Eric Levasseur of Cortlandville worked with 13 other volunteer firefighters Saturday at the Cortland County Regional Training Center in Cortlandville. Among the exercises were ladder drills.
Levasseur decided to volunteer to advance his career as an athletic trainer at SUNY Cortland. He said it will help him learn how to act, instead of react, in high adrenaline situations.
“I knew it was going to be a lot,” Levasseur said of the time commitment and training responsibilities. But he felt his time volunteering would help him as an athletic trainer at SUNY Cortland, learning how to act, instead of react, in high-adrenaline situations.
“Before COVID, I was very career-driven, but the athletic schedule isn’t as intense right now,” he said, but he hasn’t considered being with the department for more than two years.
“It’s hard to lose a firefighter after two or three years,” said Cortland Fire Chief Wayne Friedman.
But that’s the average amount of time volunteers spend at the Cortland Fire Department.
Lives change, as do time commitments; Friedman and Homer Fire Chief Mahlon Irish have seen a decrease in volunteer firefighter applications in the past 10 to 12 years.
“Not a lot of these young folks want to spend the time,” Irish said. “The ones that we are getting seem to be genuinely interested in it and that’s the type of person we actually want.”
When Irish first started training to become a firefighter in the 1970s, 39 training hours were required. Now, volunteers and career firefighters need close to 160 basic training hours.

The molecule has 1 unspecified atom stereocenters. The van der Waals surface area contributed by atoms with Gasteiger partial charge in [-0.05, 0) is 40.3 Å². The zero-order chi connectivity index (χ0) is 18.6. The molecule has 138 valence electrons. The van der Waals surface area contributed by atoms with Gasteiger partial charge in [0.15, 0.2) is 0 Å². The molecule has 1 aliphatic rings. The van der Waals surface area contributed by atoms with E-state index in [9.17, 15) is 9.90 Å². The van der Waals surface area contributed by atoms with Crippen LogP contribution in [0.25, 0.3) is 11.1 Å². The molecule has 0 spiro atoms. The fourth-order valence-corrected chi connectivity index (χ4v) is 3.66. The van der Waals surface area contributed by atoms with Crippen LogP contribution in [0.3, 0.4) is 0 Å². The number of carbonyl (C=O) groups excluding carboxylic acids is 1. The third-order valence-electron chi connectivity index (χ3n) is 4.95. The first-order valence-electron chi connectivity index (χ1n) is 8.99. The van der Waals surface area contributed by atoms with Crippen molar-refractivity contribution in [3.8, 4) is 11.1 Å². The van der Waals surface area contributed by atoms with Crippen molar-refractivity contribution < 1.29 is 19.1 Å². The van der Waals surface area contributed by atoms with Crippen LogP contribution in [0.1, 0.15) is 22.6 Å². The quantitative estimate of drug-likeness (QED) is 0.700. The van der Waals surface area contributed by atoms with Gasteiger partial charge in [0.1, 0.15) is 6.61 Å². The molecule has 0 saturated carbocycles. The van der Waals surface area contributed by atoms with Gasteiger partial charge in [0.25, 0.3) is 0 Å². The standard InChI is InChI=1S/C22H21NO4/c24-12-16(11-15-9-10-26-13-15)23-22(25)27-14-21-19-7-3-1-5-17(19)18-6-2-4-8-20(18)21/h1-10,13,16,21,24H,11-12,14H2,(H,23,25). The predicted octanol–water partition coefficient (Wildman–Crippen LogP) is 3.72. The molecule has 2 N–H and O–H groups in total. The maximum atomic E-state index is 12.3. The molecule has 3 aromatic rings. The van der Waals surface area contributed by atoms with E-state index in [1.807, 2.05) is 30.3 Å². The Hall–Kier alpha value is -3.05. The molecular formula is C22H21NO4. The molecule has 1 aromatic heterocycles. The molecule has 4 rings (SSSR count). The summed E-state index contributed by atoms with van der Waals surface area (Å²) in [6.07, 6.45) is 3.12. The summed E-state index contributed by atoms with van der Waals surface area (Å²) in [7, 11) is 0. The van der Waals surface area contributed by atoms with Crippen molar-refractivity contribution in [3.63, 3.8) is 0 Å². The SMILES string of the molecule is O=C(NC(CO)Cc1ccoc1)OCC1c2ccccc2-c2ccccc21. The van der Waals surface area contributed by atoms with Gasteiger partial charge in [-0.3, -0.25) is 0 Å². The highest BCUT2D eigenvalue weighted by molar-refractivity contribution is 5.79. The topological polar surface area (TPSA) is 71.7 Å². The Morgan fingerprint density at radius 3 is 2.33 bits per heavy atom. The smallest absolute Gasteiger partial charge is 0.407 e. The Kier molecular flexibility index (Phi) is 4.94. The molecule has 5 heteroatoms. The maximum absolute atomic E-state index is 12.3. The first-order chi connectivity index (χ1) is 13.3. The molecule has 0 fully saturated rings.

The Cortland Fire Department stopped processing applications, training and recruitment 10 months ago because of the coronavirus pandemic. It hasn’t taken in a new volunteer in more than a year, during which it has received six applications, which it just started processing. This is not unusual in the past 10 years, Friedman said.
“People aren’t wanting to volunteer, it just hasn’t happened,” he said. “It’s not just in our department or the county or the state, it’s nationwide.”
“The socioeconomic demographics are different,” Friedman said. “People don’t have time to volunteer because some people are working two jobs to make ends meet and kids are in sports or extracurricular activities — the volunteer aspect is very challenging.”
The Cortland Fire Department has 24 active volunteers but Friedman said it’s not unusual for them to leave after a few years.
“Their life changes and they can’t do it anymore,” Friedman said. “It’s a hit when we lose people because we invest in them.”
When the city takes on a volunteer, the department is responsible for physicals, equipment and training. With the pandemic, it is also responsible for personal protective equipment.